I’m starting to hit a stride with respect to yeast growth experiments. Last week I posted data on Access to Air and its Effect on Yeast Growth in Starters, this week I have data on the effect of the stir speed.
Some home brewers believe that as long as the starter is moving there is sufficient opportunity for the head space oxygen to diffuse into the starter beer and become available to the yeast as a nutrient. I never really believed that. Last week’s experiment showed that yeast growth does benefit from increased access to oxygen. So, if yeast growth is a reflection of the amount of oxygen taken up by the starter, then the impact of stir speed on oxygen uptake can be shown by its effect on yeast growth.
The setup of the experiment was simple. About 1200 ml of 8.8 Plato wort were prepared from DME and water. There is nothing magical about 8.8 Plato. That’s just how it came out after evaporation and topping off more water than planned. That wort was inoculated with WY2042, the low flocculant lager yeast that has become my favorite lab rat, to an initial density of 0.11 B/g or 10 B/L. That’s a pretty low initial cell density but I wanted the cell growth to be dominated by the available nutrients and not the health or reserves of the initial yeast population. The yeast was about 2 days old. That means 2 days after having been propagated last.
The inoculated wort was distributed among four 500 ml Erlenmeyer flasks. Not all flasks received the same amount of wort since I wanted to prevent the slow speed one from developing a vortex. After that the flasks were placed on identical PWM (pulse width modulation) controlled identical stir plates at about 22 C. The stir speed was adjusted to:
- low: no vortex, but yeast is kept in suspension
- medium: vortex reaches all the way to the stir bar
- high: strong vortex and lots of air bubbles are visible in the starter
I also added one experiment where I added one drop of Fermcap S to suppress foam formation. But the stir speed was so high that there was still foam formation even with the Fermcap S. This was also done on a high speed setting. No information about the actual RPMs of the speed settings is available.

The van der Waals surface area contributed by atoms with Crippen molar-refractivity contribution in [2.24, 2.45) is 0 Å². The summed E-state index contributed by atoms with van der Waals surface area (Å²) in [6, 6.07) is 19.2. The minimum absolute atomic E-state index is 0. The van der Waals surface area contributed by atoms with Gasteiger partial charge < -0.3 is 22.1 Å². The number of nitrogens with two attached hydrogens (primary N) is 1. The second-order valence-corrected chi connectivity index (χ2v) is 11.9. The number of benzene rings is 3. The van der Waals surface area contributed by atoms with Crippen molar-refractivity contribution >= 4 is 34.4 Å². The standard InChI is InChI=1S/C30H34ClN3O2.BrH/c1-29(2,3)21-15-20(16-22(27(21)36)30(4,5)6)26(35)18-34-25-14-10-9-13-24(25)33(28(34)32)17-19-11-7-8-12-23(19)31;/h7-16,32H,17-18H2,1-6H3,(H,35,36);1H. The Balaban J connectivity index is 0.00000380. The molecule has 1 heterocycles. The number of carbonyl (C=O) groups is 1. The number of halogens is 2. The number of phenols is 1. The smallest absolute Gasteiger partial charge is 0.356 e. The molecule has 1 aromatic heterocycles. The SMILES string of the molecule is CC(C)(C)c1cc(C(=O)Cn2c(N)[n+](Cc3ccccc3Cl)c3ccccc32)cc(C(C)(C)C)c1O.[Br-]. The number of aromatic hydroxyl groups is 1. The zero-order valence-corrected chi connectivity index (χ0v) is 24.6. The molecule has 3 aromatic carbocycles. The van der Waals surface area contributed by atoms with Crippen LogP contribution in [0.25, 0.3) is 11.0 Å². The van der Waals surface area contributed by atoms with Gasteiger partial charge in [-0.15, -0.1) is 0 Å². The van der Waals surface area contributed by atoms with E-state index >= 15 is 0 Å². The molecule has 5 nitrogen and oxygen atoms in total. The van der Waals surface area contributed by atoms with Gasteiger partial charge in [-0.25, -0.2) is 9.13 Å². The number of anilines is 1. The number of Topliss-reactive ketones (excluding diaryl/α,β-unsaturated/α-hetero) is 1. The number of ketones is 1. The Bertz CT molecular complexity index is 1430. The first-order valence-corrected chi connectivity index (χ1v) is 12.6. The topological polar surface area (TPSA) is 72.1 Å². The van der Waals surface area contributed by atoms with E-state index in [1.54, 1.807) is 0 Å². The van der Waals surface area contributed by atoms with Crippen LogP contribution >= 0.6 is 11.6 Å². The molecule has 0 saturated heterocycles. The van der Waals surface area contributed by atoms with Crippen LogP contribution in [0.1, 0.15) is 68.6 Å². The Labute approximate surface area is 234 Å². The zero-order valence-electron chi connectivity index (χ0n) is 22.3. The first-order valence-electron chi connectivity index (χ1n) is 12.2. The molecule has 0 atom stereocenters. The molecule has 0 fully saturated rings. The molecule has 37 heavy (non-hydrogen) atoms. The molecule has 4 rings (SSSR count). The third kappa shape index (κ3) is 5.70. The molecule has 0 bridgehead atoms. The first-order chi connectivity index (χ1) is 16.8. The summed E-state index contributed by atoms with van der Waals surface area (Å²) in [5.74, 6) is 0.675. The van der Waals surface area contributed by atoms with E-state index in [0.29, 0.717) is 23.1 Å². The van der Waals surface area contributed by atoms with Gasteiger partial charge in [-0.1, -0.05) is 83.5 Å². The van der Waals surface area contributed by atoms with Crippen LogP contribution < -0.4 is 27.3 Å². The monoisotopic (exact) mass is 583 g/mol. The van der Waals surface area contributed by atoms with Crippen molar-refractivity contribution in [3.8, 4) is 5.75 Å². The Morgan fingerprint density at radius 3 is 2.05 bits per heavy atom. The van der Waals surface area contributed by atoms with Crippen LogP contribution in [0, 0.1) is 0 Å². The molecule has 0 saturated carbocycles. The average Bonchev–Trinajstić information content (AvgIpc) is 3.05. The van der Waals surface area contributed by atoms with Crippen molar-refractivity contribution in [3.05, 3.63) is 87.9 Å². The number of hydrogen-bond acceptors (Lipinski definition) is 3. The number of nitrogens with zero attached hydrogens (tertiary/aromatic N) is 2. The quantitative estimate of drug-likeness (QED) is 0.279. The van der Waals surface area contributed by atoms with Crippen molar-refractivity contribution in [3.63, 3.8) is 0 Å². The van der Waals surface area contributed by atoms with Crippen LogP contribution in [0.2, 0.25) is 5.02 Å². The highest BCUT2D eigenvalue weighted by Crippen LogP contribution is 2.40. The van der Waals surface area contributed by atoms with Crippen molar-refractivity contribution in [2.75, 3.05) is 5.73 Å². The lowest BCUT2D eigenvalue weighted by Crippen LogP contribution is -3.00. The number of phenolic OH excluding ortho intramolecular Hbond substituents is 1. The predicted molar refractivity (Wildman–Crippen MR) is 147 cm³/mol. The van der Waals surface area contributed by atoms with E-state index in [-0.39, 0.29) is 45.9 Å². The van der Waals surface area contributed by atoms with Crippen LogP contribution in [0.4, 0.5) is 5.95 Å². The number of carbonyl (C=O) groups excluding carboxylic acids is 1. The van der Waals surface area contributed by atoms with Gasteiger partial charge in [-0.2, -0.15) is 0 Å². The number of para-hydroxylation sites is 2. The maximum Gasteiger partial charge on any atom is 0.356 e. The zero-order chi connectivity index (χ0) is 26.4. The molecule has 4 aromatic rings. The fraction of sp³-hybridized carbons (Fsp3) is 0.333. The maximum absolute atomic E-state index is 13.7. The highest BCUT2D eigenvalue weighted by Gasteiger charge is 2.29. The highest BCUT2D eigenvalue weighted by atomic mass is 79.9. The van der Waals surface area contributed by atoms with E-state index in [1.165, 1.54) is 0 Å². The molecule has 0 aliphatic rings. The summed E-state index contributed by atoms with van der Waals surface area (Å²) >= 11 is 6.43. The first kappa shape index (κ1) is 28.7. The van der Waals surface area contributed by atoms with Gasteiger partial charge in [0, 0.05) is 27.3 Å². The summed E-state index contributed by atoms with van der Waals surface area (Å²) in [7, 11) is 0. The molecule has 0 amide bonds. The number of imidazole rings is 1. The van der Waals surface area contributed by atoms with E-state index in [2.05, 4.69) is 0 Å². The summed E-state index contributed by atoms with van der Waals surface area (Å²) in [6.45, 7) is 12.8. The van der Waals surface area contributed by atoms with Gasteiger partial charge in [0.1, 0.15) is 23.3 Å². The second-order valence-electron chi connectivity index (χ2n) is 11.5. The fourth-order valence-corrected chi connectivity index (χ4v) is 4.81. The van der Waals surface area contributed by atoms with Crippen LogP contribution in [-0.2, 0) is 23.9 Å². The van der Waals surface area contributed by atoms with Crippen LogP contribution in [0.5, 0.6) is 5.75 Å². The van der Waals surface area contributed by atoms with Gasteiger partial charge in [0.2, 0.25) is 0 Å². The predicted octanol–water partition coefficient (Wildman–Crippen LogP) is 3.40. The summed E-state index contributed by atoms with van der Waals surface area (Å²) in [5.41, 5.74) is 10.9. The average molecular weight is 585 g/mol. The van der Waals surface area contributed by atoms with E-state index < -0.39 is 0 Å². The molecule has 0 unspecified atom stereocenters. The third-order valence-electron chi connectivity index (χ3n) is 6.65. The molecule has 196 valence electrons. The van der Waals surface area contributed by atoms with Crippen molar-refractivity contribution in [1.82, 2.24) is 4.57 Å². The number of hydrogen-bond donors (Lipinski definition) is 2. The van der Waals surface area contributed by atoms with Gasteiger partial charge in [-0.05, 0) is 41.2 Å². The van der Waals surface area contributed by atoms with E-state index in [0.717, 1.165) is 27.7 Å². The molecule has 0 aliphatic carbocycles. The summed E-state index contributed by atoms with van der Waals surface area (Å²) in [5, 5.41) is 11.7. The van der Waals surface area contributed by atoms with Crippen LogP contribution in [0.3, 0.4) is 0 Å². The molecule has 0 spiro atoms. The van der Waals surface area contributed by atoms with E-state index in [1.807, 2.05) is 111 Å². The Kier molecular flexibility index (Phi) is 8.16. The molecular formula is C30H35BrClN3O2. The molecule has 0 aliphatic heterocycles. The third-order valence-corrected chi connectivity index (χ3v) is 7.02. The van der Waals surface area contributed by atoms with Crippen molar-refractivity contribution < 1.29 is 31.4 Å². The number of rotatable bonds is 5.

All four starters were done uncovered in order to eliminate differences in gas exchange that may have resulted from crimping the aluminum foil differently.
The following are images that illustrate how the starters looked at the beginning:
Results and Discussion
This experiment did show a strong correlation between stir speed and yeast growth. The slower the stir speed was the less yeast was grown per initial gram of extract.
This is not surprising given the fact that a well developed vortex allows for a better gas exchange between head space and the starter. The growth rate of 2.08 B/g for the medium stir speed is in line with the growth rate of 2.25 B/g that the same starter set-up achieved in the Access to Air and its Effect on Yeast Growth in Starters experiment. The measured growth rate for the starter with Fermcap S was slightly lower but should be seen as equal to the other high stir speed starter due to the uncertainty in cell counting.
Stir plate stir speed and resulting vortex development does have an impact on yeast growth. The obvious conclusion is that one should choose a larger flask if that leads to a better vortex. Given that yeast growth depends on the amount of available extract an interesting trade-off becomes apparent: Is it better to have a smaller volume of higher gravity starter with a good vortex or a larger volume of lower gravity starter with a lesser vortex. I’ll be investigating this trade-off soon.
I’m not a fan of foam control agents like Fermcap S in brewing. While it can be argued that it is safe (although the manufacturer recommends removal through filtration) it represents a shortcut that home brewers should not embrace. Especially the ones that are complaining about the shortcuts that large commercial brewers are taking. I’m including it in my research in simply because I want to see if the foam produced by a starter gets in the way of the yeast’s access to oxygen. In this case it did not make a difference which was likely due to the fact that the starters did not develop much foam to begin with and the vortex was quite strong.